/ Reading: 4 min.

16. Oct.
/ Deutschland
Four theses on the mobility of the future
The last quarter of the year has begun and we are already approaching the end of 2019 in large steps. Time for us to take a look into the future. How will mobility change in the near future? What trends will we experience? And what measures can we derive from this today?

1. Mobility will become more autonomous – in two senses of the word.

In recent years, everything in the mobility industry seems to revolve around the topic of autonomous driving as the vision of the future. Admittedly: The idea of a driverless vehicle that takes passengers safely and comfortably from A to B has definitely considerable potential – for the experience of the passenger, for safety on the roads and finally also for the economic viability of new forms of mobility, especially in the area of on-demand.

In a second step, however, the understanding of mobility in general can also be transferred to the term “autonomous”. Because along with new, digital opportunities, mobility also becomes independent and emancipates itself as a multi-layered phenomenon from its classical cornerstones, for example from car-based individual transport. In particular this can be seen in the current changes that are taking place in metropolises. The city of Amsterdam, for example, has announced that it intends to eliminate up to 10,000 parking spaces over the next few years, thus restoring valuable living space for citizens.

2. Mobility is becoming more cooperative.

All the e-scooter providers that have sprouted from the ground in recent months are proof enough: in addition to established players, more and more start-ups with innovative mobility solutions are also running onto the market. However, they rarely attack the core products of traditional companies as direct competitors, but rather integrate themselves profitably into the mobility chain. In this way, existing services such as classic public transport can be meaningfully supplemented and strengthened by new forms of micro-mobility.

The great challenge arising from this encounter is the development of strategic partnerships. After all, all the new solutions only help if they are conceived, developed and made available to the customer holistically and in interaction with the existing ones. As a result, mobility is increasingly developing in the direction of platform economy.

3. Mobility is becoming more intermodal and networked.

In addition to the demand for a pronounced attitude to cooperation the emergence of new players, whose potential derives primarily from digitization, brings with it two further implications: digital networking not only enables more, but also completely new mobility. Thanks to the permanent communication between traffic participants, the surrounding infrastructure and the vehicles, as well as the modern possibilities for data analysis, a completely new mobility cosmos is emerging. This is characterized in particular by a data-driven, continuous and real-time situation analysis: Where and to what extent must which mobility needs and demands be met? Incidentally, this also prepares the ground for increasingly successful on-demand mobility. All in all, this means that data-based mobility analyses enable more efficient, demand-oriented and greener transport.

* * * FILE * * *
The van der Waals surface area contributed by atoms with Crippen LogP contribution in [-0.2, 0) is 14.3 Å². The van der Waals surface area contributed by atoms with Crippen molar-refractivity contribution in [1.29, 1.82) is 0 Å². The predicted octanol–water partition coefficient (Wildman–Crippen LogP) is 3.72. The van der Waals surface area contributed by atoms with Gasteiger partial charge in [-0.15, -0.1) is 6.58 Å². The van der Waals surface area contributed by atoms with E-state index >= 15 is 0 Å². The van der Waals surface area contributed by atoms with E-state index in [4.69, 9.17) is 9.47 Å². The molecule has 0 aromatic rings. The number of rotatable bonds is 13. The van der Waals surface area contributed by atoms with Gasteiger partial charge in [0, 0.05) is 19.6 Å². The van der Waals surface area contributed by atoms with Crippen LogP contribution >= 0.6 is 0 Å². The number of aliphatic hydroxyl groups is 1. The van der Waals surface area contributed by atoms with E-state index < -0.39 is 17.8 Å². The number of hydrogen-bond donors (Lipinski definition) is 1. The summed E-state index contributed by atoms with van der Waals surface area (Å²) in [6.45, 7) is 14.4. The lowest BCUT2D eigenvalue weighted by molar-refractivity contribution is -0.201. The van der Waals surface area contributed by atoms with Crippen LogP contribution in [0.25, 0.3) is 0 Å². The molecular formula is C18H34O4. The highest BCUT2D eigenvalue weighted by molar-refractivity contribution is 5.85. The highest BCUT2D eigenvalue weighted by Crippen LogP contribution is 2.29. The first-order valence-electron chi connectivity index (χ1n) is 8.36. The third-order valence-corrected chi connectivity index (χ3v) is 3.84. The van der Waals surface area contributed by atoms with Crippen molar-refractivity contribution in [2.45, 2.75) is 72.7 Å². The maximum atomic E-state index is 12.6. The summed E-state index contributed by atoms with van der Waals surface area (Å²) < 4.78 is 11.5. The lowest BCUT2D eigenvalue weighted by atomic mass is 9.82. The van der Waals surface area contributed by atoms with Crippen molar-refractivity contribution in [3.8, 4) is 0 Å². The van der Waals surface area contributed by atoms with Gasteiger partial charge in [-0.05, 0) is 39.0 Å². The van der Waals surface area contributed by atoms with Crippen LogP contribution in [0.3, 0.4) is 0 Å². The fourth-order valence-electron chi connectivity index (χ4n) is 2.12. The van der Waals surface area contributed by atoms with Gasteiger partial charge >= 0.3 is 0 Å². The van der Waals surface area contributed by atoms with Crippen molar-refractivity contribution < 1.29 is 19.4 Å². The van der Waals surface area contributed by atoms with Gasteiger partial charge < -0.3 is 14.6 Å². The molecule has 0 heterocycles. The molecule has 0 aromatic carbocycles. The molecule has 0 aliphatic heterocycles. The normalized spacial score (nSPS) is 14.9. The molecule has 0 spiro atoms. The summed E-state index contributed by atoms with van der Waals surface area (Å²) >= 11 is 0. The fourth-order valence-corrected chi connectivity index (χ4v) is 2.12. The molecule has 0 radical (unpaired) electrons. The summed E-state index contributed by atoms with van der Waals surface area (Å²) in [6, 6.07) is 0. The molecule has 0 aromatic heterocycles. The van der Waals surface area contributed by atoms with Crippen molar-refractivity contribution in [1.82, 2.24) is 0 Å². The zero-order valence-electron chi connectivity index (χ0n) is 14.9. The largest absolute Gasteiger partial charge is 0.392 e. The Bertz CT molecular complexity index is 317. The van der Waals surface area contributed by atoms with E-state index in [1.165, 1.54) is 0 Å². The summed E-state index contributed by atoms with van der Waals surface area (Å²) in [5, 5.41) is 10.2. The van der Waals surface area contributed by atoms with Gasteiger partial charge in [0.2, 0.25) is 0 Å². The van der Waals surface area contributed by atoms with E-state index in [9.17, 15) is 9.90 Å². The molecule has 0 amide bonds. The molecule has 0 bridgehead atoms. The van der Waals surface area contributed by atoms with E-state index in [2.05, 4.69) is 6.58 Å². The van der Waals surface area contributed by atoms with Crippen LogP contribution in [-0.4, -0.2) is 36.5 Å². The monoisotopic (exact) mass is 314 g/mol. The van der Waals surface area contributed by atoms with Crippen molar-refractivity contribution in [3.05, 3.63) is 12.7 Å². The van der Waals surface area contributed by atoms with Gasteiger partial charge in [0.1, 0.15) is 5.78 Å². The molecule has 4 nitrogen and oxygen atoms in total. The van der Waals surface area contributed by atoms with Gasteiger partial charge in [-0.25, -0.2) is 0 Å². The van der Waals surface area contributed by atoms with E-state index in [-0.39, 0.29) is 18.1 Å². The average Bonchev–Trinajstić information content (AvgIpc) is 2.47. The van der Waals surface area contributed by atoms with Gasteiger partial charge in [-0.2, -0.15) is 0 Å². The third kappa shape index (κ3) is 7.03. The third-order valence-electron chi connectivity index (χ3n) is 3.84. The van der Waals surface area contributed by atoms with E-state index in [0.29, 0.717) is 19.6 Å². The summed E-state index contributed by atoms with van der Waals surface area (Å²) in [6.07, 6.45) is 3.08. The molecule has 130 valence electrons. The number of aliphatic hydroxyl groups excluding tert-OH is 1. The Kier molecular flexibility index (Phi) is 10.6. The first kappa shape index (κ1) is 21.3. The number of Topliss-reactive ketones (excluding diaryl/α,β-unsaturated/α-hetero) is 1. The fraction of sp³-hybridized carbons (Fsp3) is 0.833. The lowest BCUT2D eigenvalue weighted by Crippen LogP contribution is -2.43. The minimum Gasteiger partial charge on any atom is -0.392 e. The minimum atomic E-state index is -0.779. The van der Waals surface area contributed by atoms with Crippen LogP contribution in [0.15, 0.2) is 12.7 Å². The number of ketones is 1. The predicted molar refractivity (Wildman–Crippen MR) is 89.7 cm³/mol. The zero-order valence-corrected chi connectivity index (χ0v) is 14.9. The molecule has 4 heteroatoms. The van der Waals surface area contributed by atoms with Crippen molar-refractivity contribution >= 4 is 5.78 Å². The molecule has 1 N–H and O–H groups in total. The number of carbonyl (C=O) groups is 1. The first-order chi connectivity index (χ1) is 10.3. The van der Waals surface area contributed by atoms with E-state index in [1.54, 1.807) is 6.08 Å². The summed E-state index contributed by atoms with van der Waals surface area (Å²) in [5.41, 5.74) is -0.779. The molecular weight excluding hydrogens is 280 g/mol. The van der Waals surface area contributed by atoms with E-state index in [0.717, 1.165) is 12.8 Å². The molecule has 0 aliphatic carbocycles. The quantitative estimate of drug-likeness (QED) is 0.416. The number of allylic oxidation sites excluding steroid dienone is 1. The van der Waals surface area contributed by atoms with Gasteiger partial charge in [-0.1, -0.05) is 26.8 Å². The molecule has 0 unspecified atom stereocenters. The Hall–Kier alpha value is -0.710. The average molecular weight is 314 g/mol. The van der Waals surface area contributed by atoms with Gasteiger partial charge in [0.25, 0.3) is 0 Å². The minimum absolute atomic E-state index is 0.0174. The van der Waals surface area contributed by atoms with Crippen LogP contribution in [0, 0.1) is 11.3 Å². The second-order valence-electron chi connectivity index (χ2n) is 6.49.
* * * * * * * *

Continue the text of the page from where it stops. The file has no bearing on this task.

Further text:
At the same time, digitisation ensures that the individual mobility chain is split into several components and passages: platforms, networks and the like can be used to easily combine different means of transport for the various sections. The result: an optimised route chain along the most efficient and sustainable means of transport.

4. Mobility is also becoming a social issue.

The concept of mobility is changing: While the car was one of the most popular status symbols for decades, today it is increasingly losing importance. Particularly in cities, an ever-increasing number of people no longer own a car at all and instead use demand-oriented solutions such as car sharing.

However, this also makes it clear that mobility is currently in an imbalance. While cities are becoming real laboratories for various new forms of mobility, rural areas are often still underrepresented in these questions. In addition to the urban-rural divide, there is often a generation one – because the innovative mobility solutions can usually be booked primarily via smartphone. New forms of mobility, such as on-demand services, could be designed to meet specific needs – completely independently of having a private car.

As an uncomplicated solution for bridging the first and last mile, on-demand services strengthen the existing public transport system and enable mobility for everyone, anywhere and at any time.

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Andrés studied civil engineering and specialised in the planning and operation of transport systems as a part of his studies. He joined ioki’s Mobility Analytics team in 2019 and was influential in creating the study on public mobility in Germany.

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